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    • 1 November 2013 15:40, by negruvoda

      With the McCrea services I really can cool off in my home during the hot summer. Occasionally I go to the public swimming pool with my buddies, but most of the time, after work I am staying at home.

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  • 23 June 2009 11:42, by Gabriel Green

    You Guys, we already found that you are not lost but boys with no border.you move to Ethopia. then to Kenya and then to the west.The other option is, you should called yourselves westboys of sudan instead of lost boys.

    And by the way you know where you come from .you know you are from sudan why do you called your self lost.

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    • 23 June 2009 17:00, by ACIEK

      friend don’t let anythings both you.you are whatever you are ,however you need to know your destiny and what make you tobe in that situation.at young age you got a name from people butyou rubb them off when you become a man or woman.so let people name you as the want and do the best thing for yourself.I don’t know why some people make it as abig deal like this moron above? it’s just name like others name.

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      • 26 June 2009 01:01, by MADIT MAJAK CHOL

        I absolutely agreed with you! name ain’t nothing. be yourself.

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  • 23 June 2009 16:37, by Kur

    The name "Lost Boys and Girls" is a perfect reminder of the hardships and horrors of war in South Sudan. There is nothing in it that makes people feel uneasy. History never lies. Hence, Lost Boys of Sudan are a symbol of the struggle of all the marginalised people of Sudan.


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    • 23 June 2009 18:35, by Lukeji Chiengkou

      You guys realized that if were given an opportunity to name ourselves we would have never came up with the name “Lost Boys”. Wanting to change now would not either make any difference since the whole world now know us by this embezzled name from Peter Pan movies. I am sure there would have been better names for us. Names such as “Children of War” which is of course more direct to the consequences. I often have to elaborate on why we are called the “Lost Boys and Lost Girls” Moreover, I am certain nobody would ever ask why I am called a child of war, but rather ask how the war begun! Anyways this will remain a historical phenomenon one that I hate to see happening again in Sudan or any other African country.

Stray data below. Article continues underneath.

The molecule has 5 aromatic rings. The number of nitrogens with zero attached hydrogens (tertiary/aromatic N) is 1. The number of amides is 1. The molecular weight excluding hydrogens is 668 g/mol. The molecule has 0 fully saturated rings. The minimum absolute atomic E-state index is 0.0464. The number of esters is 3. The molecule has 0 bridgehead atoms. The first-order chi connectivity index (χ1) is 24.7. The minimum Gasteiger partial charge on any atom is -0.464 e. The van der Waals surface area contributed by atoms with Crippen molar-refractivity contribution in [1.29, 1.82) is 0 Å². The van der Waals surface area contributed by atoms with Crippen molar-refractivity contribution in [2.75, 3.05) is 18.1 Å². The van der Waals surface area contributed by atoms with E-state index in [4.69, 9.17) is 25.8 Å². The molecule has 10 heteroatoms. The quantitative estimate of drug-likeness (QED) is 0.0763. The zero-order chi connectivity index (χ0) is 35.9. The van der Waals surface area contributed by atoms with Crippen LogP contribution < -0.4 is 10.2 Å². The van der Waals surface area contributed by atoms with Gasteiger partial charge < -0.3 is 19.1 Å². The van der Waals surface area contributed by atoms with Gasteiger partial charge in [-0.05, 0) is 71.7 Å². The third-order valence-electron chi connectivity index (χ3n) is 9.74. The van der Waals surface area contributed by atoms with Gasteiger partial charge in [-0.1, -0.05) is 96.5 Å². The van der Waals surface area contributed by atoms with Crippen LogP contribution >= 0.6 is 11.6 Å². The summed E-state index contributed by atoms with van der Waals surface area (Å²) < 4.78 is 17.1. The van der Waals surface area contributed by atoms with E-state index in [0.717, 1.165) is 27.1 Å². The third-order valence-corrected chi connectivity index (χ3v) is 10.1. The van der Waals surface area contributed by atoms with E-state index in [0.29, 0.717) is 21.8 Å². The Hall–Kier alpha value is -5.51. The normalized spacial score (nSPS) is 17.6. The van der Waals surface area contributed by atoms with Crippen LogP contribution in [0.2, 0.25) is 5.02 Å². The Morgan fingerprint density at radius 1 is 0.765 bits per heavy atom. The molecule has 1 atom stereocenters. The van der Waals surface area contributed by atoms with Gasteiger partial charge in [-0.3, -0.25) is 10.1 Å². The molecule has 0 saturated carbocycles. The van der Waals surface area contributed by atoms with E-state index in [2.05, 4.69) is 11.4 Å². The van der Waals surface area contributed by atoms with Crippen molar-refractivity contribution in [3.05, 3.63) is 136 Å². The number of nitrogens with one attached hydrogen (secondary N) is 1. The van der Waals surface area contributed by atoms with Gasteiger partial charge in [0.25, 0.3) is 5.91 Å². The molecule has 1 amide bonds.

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      • 23 June 2009 21:25, by Spla Commando

        Congrats to the Lost boys and lost girls of Sudan.

        The status quo of the name ’lost boys and lost girls’ should be maintained, as it remind us of Something important, the struggle itself.
        keep up the good work!

        SPLA Commando

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  • 24 June 2009 03:09, by Tongthok

    Attention to all participates of lost boys & girls of Sudan National Network. Could anyone please tell me who is benefiting from this Network? Its seems like as if it belong to the upper nile alone Am I right? Just curious.


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    • 24 June 2009 06:33, by Abu shery Nyang

      My friend to asked about who is benefiting from network is not a good question to ask, because no one ask about who is corupting the government of south sudan now? we are all southerners. Yes these boys are very active and involved, and God bless them to be the future leaders of southern Sudan. Kum thok. " I am just kiding".

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      • 24 June 2009 16:50, by Tongthok

        Mr. Abu!
        What the hell you had just Say? Well, answer me since jump out on the topic trying to play me devil song asking me the corrupted government of south sudan.I don’t know who the corrupt government is in south sudan is. If you don’t answer me correctly, then I can just simply trace your tribal clan and will remind you seriously about the matter.

        Secondly, I don’t change people names but if you wanna be smart as... then get it right, I don’t give a damn or backdown. Waiting for your reply to tell me why you try to blindfold me on my question but remember the history.


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        • 24 June 2009 20:32, by sudangirl

          Hello brothers,